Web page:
"On the contrary, they love the Roman Pontiff, their Bishops and priests, and, when others have made the choice of schism, they have wanted always to remain in full communion with the Church, faithful to the Roman Pontiff, often at the cost of great suffering,” he wrote.
“They, in no way, ascribe to a schismatic or sedevacantist ideology." he added.
In his statement the Cardinal admitted that "yes, there are individuals and even certain groups which espouse radical positions, even as is the case in other sectors of Church life, but they are, in no way, characteristic of the greater and ever increasing number of faithful who desire to worship God according to the UA."
"The Sacred Liturgy,” he explained, “is not a matter of so-called ‘Church politics’ but the fullest and most perfect encounter with Christ for us in this world.”
“The faithful, in question, among whom are numerous young adults and young married couples with children, encounter Christ, through the UA, Who draws them ever closer to Himself through the reform of their lives and cooperation with the divine grace which flows from His glorious pierced Heart into their hearts,” he said.
According to Cardinal Burke, "if there are situations of an attitude or practice contrary to the sound doctrine and discipline of the Church, justice demands that they be addressed individually by the pastors of the Church, the Roman Pontiff and the Bishops in communion with him. Justice is the minimum and irreplaceable condition of charity."
"A schismatic spirit or actual schism are always gravely evil, but there is nothing about the UA which fosters schism,” he said.
Article 1 of Traditionis custodes states that the “liturgical books promulgated by Saint Paul VI and Saint John Paul II, in conformity with the decrees of Vatican Council II, are the unique expression of the lex orandi [“the law of prayer”] of the Roman Rite.”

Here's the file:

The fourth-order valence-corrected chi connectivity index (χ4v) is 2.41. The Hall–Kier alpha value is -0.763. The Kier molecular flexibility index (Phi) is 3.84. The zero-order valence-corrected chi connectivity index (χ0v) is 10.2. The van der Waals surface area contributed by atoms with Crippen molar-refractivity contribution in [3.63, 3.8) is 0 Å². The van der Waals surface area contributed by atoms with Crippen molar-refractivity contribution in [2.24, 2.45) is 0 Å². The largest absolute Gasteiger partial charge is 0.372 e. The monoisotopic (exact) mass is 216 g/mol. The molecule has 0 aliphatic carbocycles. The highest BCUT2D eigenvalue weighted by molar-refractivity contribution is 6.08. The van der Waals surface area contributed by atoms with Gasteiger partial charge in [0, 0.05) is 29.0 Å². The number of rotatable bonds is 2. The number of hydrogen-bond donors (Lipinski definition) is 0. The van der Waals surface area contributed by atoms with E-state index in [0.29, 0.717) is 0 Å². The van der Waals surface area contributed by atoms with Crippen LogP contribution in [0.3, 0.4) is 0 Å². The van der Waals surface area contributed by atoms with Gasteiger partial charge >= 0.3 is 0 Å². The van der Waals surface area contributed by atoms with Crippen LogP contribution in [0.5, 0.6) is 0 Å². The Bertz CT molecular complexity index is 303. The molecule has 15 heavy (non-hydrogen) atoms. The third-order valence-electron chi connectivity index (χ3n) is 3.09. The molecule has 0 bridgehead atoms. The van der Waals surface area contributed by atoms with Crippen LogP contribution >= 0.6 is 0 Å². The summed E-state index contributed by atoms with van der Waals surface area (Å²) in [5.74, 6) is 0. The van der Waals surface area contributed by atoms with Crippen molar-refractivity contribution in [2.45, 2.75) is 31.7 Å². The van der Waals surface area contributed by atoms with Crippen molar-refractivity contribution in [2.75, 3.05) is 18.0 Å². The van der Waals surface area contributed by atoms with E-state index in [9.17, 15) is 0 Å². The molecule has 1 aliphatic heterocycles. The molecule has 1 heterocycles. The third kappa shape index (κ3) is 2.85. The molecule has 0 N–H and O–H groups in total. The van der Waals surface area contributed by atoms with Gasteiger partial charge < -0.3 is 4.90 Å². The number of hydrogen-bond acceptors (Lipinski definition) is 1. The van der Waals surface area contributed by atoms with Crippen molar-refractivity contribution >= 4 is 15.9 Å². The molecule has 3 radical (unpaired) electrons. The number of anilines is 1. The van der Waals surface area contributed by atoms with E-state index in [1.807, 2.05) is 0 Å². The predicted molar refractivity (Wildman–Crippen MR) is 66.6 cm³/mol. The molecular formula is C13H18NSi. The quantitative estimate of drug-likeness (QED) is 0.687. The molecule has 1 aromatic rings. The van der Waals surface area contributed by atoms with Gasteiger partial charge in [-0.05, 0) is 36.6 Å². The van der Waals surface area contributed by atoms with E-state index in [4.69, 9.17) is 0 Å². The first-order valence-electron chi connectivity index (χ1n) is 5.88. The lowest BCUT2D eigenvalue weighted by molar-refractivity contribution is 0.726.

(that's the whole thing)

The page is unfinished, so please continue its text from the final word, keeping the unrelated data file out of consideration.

"The correct interpretation of Article 1 cannot be the denial that the UA is an ever-vital expression of 'the lex orandi of the Roman Rite,'” Cardinal Burke wrote in response. “Our Lord Who gave the wonderful gift of the UA will not permit it to be eradicated from the life of the Church,” he added.
"The severity of these documents naturally generates a profound distress and even sense of confusion and abandonment. I pray that the faithful will not give way to discouragement but will, with the help of divine grace, persevere in their love of the Church and of her pastors, and in their love of the Sacred Liturgy,” he wrote.
Cardinal Burke concluded by asking Catholics to pray for Pope Francis.
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"I urge the faithful to pray fervently for Pope Francis, the Bishops and priests,” he said. “At the same time, in accord with can. 212, §3, '[a]ccording to the knowledge, competence, and prestige which they possess, they have the right and even at times the duty to manifest to the sacred pastors their opinion on matters which pertain to the good of the Church and to make their opinion known to the rest of the Christian faithful, without prejudice to the integrity of faith and morals, with reverence toward their pastors, and attentive to common advantage and the dignity of persons.'”